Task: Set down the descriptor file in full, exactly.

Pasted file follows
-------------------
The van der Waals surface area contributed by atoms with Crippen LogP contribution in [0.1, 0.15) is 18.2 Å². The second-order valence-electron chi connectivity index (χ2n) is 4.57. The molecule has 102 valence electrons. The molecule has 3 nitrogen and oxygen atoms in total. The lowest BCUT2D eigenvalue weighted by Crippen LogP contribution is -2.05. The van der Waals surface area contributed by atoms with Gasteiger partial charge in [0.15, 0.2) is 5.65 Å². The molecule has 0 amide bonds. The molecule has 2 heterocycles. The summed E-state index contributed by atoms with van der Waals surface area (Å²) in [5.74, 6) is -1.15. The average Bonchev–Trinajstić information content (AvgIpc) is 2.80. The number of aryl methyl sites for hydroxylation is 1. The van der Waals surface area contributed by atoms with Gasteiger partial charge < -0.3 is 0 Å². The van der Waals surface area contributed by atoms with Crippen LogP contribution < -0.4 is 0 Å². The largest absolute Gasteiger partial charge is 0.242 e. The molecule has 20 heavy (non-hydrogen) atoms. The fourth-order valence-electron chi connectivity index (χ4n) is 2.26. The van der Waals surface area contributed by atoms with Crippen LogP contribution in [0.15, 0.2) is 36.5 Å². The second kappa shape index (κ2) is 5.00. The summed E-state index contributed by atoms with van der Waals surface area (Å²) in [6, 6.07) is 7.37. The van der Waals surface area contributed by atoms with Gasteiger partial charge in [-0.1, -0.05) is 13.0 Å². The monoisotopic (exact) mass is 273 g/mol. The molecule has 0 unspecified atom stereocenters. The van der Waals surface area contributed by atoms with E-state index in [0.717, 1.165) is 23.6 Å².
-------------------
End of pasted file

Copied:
The van der Waals surface area contributed by atoms with Crippen LogP contribution in [0.1, 0.15) is 18.2 Å². The second-order valence-electron chi connectivity index (χ2n) is 4.57. The molecule has 102 valence electrons. The molecule has 3 nitrogen and oxygen atoms in total. The lowest BCUT2D eigenvalue weighted by Crippen LogP contribution is -2.05. The van der Waals surface area contributed by atoms with Gasteiger partial charge in [0.15, 0.2) is 5.65 Å². The molecule has 0 amide bonds. The molecule has 2 heterocycles. The summed E-state index contributed by atoms with van der Waals surface area (Å²) in [5.74, 6) is -1.15. The average Bonchev–Trinajstić information content (AvgIpc) is 2.80. The number of aryl methyl sites for hydroxylation is 1. The van der Waals surface area contributed by atoms with Gasteiger partial charge < -0.3 is 0 Å². The van der Waals surface area contributed by atoms with Crippen LogP contribution < -0.4 is 0 Å². The largest absolute Gasteiger partial charge is 0.242 e. The molecule has 20 heavy (non-hydrogen) atoms. The fourth-order valence-electron chi connectivity index (χ4n) is 2.26. The van der Waals surface area contributed by atoms with Crippen LogP contribution in [0.15, 0.2) is 36.5 Å². The second kappa shape index (κ2) is 5.00. The summed E-state index contributed by atoms with van der Waals surface area (Å²) in [6, 6.07) is 7.37. The van der Waals surface area contributed by atoms with Gasteiger partial charge in [-0.1, -0.05) is 13.0 Å². The monoisotopic (exact) mass is 273 g/mol. The molecule has 0 unspecified atom stereocenters. The van der Waals surface area contributed by atoms with E-state index in [0.717, 1.165) is 23.6 Å².